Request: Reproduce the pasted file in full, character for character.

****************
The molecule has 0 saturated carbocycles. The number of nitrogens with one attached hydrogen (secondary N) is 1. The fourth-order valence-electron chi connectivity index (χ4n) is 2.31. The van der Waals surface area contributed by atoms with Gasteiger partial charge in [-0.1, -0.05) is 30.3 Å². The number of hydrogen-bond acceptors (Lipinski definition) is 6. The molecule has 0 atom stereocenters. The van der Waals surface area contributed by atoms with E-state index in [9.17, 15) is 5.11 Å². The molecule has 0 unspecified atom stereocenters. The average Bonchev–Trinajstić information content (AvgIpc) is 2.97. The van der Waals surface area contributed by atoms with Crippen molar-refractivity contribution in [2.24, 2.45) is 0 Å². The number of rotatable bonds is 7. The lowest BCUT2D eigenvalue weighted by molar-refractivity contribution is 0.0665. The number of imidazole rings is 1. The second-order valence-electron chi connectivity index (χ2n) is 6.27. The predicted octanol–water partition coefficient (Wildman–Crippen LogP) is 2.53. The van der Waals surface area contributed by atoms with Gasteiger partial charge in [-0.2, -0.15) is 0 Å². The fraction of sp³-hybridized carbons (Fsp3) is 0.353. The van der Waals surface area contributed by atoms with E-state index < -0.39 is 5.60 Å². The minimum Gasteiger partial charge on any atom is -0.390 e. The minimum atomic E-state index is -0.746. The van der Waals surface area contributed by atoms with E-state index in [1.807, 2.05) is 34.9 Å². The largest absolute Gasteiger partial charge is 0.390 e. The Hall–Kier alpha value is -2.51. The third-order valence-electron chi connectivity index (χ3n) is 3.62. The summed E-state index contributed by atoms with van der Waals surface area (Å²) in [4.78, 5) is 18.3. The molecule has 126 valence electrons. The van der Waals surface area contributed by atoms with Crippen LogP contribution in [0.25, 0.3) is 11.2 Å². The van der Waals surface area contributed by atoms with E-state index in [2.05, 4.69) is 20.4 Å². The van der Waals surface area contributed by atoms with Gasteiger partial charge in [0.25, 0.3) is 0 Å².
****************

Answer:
The molecule has 0 saturated carbocycles. The number of nitrogens with one attached hydrogen (secondary N) is 1. The fourth-order valence-electron chi connectivity index (χ4n) is 2.31. The van der Waals surface area contributed by atoms with Gasteiger partial charge in [-0.1, -0.05) is 30.3 Å². The number of hydrogen-bond acceptors (Lipinski definition) is 6. The molecule has 0 atom stereocenters. The van der Waals surface area contributed by atoms with E-state index in [9.17, 15) is 5.11 Å². The molecule has 0 unspecified atom stereocenters. The average Bonchev–Trinajstić information content (AvgIpc) is 2.97. The van der Waals surface area contributed by atoms with Crippen molar-refractivity contribution in [2.24, 2.45) is 0 Å². The number of rotatable bonds is 7. The lowest BCUT2D eigenvalue weighted by molar-refractivity contribution is 0.0665. The number of imidazole rings is 1. The second-order valence-electron chi connectivity index (χ2n) is 6.27. The predicted octanol–water partition coefficient (Wildman–Crippen LogP) is 2.53. The van der Waals surface area contributed by atoms with Gasteiger partial charge in [-0.2, -0.15) is 0 Å². The fraction of sp³-hybridized carbons (Fsp3) is 0.353. The van der Waals surface area contributed by atoms with E-state index < -0.39 is 5.60 Å². The minimum Gasteiger partial charge on any atom is -0.390 e. The minimum atomic E-state index is -0.746. The van der Waals surface area contributed by atoms with E-state index in [1.807, 2.05) is 34.9 Å². The largest absolute Gasteiger partial charge is 0.390 e. The Hall–Kier alpha value is -2.51. The third-order valence-electron chi connectivity index (χ3n) is 3.62. The summed E-state index contributed by atoms with van der Waals surface area (Å²) in [4.78, 5) is 18.3. The molecule has 126 valence electrons. The van der Waals surface area contributed by atoms with Crippen LogP contribution in [0.25, 0.3) is 11.2 Å². The van der Waals surface area contributed by atoms with E-state index in [2.05, 4.69) is 20.4 Å². The van der Waals surface area contributed by atoms with Gasteiger partial charge in [0.25, 0.3) is 0 Å².